Larry Katz

From Wikipedia, the free encyclopedia
  (Redirected from Lawrence C. Katz)
Jump to navigation Jump to search
Lawrence C. Katz
BornDecember 23, 1956
New York City
DiedNovember 26, 2005
Alma materPh.D. California Institute of Technology
AwardsFellow of the American Association for the Advancement of Science,
McKnight Foundation scholar
Scientific career
InstitutionsDuke University
Doctoral advisorMark Konishi

Lawrence C. Katz (December 23, 1956 – November 26, 2005) was an American neurobiologist. He was an investigator at the Howard Hughes Medical Institute. His lab was located in Duke University Medical Center, where he was the James B. Duke Professor of Neurobiology.[1][2]

Katz received his B.S. from the University of Chicago (1981) and his Ph.D. in neurobiology from the California Institute of Technology (1984), where he worked with Masakazu Konishi. He performed his postdoctoral work with Torsten Wiesel at the Rockefeller University and continued as an Assistant Professor at Rockefeller before moving to Duke.

His research focused on the development and function of the mammalian cortex, especially neurotrophins and neurogenesis. He pioneered the application of optical imaging of neurons (using fluorescent calcium or voltage indicators) and photostimulation (using caged glutamate) to probe circuit development. His research centered on the key senses of hearing and language (birdsong), sight and, most recently, smell, where he did groundbreaking research on the functional analysis of the olfactory system. Katz and his colleagues combined biochemistry and physiology to discover a mouse social pheromone—purifying a single, very rare molecule (methylthio)methanethiol (MeSCH2SH; MTMT) from mouse urine based on its ability to stimulate olfactory neurons.

Katz was not directly related to Nobel laureate and fellow neurobiologist Bernard Katz.[3] Larry Katz died of melanoma at the age of 48. There are two awards named after him. The Larry Katz Prize for Innovative Research in Neuroscience is given by Duke University to a neuroscientist whose work reflects Larry's openness to new ideas, creativity, and enthusiasm for technical and conceptual innovation.[4] The Larry Katz Memorial Lecture Award is given in the biennial Cold Spring Harbor Meeting on "Neuronal Circuits: From Structure to Function" to a graduate student who has done the most original and significant work in the past two years on neuronal circuits.

Journal papers[edit]

Selected significant publications include:

  • Katz, L.C., and Gurney, M.E. (1981). Auditory responses in the zebra finch’s motor system for song. Brain Res. 221, 192–97.
  • Katz, L.C., Burkhalter, A., and Dreyer, W.J. (1984). Fluorescent latex microspheres as a retrograde neuronal marker for in vivo and in vitro studies of visual cortex. Nature 310, 498–500.
  • Katz, L.C. (1987). Local circuitry of identified projection neurons in cat visual cortex brain slices. J. Neurosci. 7, 1223–49.
  • Yuste, R., Peinado, A., and Katz, L.C. (1992). Neuronal domains in developing neocortex. Science 257, 665–69.
  • Callaway, E.M., and Katz, L.C. (1993). Photostimulation using caged glutamate reveals functional circuitry in living brain slices. Proc. Natl. Acad. Sci. 90, 7661–65.
  • Dalva, M. & Katz, L. Rearrangements of synaptic connections in visual cortex revealed by laser photostimulation. Science 265, 255–58 (1994).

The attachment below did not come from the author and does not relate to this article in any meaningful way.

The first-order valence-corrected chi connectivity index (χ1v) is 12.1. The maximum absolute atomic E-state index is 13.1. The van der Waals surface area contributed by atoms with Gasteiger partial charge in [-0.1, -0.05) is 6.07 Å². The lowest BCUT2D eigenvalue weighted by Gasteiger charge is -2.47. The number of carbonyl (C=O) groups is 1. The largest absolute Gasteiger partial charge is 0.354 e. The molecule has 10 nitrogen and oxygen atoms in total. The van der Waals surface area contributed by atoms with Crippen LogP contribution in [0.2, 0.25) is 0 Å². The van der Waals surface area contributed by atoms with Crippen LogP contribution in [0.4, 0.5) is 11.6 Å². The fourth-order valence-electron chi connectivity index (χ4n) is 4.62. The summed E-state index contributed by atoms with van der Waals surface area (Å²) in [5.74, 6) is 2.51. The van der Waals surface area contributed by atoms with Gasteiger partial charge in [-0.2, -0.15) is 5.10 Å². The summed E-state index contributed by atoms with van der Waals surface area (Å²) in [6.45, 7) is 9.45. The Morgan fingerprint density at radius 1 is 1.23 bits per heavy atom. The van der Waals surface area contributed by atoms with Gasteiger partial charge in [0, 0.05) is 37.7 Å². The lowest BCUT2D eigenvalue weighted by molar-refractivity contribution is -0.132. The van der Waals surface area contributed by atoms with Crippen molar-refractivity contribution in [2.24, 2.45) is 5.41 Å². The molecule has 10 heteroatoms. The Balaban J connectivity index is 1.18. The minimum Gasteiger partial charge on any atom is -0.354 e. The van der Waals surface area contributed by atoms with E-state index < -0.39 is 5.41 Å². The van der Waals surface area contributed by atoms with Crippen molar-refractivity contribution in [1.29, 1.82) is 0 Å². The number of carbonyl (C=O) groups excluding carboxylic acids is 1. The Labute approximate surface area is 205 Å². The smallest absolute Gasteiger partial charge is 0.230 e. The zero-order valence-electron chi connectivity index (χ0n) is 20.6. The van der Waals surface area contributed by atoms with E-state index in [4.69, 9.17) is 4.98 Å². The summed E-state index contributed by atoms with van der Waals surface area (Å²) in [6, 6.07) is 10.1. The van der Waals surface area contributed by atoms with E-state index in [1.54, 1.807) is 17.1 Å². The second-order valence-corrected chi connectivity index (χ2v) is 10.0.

• McAllister, A.K., Lo, D.C., and Katz, L.C. (1995). Neurotrophins regulate dendritic growth in developing visual cortex. Neuron 15, 791–803.
  • Riddle, D.R., Lo, D.C., and Katz, L.C. (1995). NT-4-mediated rescue of lateral geniculate neurons from effects of monocular deprivation. Nature 378, 189–91.
  • McAllister, A.K., Katz, L.C., and Lo, D.C. (1996). Neurotrophin regulation of cortical dendritic growth requires activity. Neuron 17, 1057–64.
  • Weliky, M., and Katz, L.C. (1997). Disruption of orientation tuning in visual cortex by artificially correlated neuronal activity. Nature 386, 680–85.
  • Rubin, B.D., and Katz, L.C. (1999). Optical imaging of odorant representations in the mammalian olfactory bulb. Neuron 23, 499–511.
  • Crowley, J.C., and Katz, L.C. (1999). Development of ocular dominance columns in the absence of retinal input. Nat. Neurosci. 2, 1125–30.
  • Crowley, J.C., and Katz, L.C. (2000). Early development of ocular dominance columns. Science 290, 1321–24.
  • Luo, M., Fee, M.S., and Katz, L.C. (2003). Encoding pheromonal signals in the accessory olfactory bulb of behaving mice. Science 299, 1196–201.
  • Lin, D.Y., Zhang, S.Z., Block, E., and Katz, L.C. (2005). Encoding social signals in the mouse main olfactory bulb. Nature 434, 470–77.
  • Mizrahi, A., Lu, J., Irving, R., Feng, G., and Katz, LC. (2006) In vivo imaging of juxtaglomerular neuron turnover in the mouse olfactory bulb. Proc Natl Acad Sci USA. 103, 1912–17.
  • Lin, D. Y., Shea, S.D., and Katz, L.C. (2006) Representation of natural stimuli in the rodent main olfactory bulb. Neuron. 50, 937–49.
  • Davison, I.G., and Katz, L.C. (2007) Sparse and selective odor coding by mitral/tufted neurons in the main olfactory bulb. J. Neurosci. 27, 2091–101.
  • Arenkiel, B.R., Klein, M.E., Davison, I.G., Katz, L.C., and Ehlers, M.D. (2008) Genetic control of neuronal activity in mice conditionally expressing TRPV1. Nat Methods. 5, 299–302.
  • Ben-Shaul, Y., Katz, L.C., Mooney, R., and Dulac, C. (2010) In vivo vomeronasal stimulation reveals sensory encoding of conspecific and allospecific cues by the mouse accessory olfactory bulb. Proc Natl Acad Sci. 107, 5172–77.


  1. ^ Obituary: Lawrence C. Katz, Nature 439, 152, January 12, 2006
  2. ^ In Appreciation of Lawrence C. Katz, 1956–2005, Neuron, 48, 897–900, December 22, 2005
  3. ^
  4. ^ "Archived copy". Archived from the original on 2012-03-07. Retrieved 2011-10-18.CS1 maint: Archived copy as title (link)

External links[edit]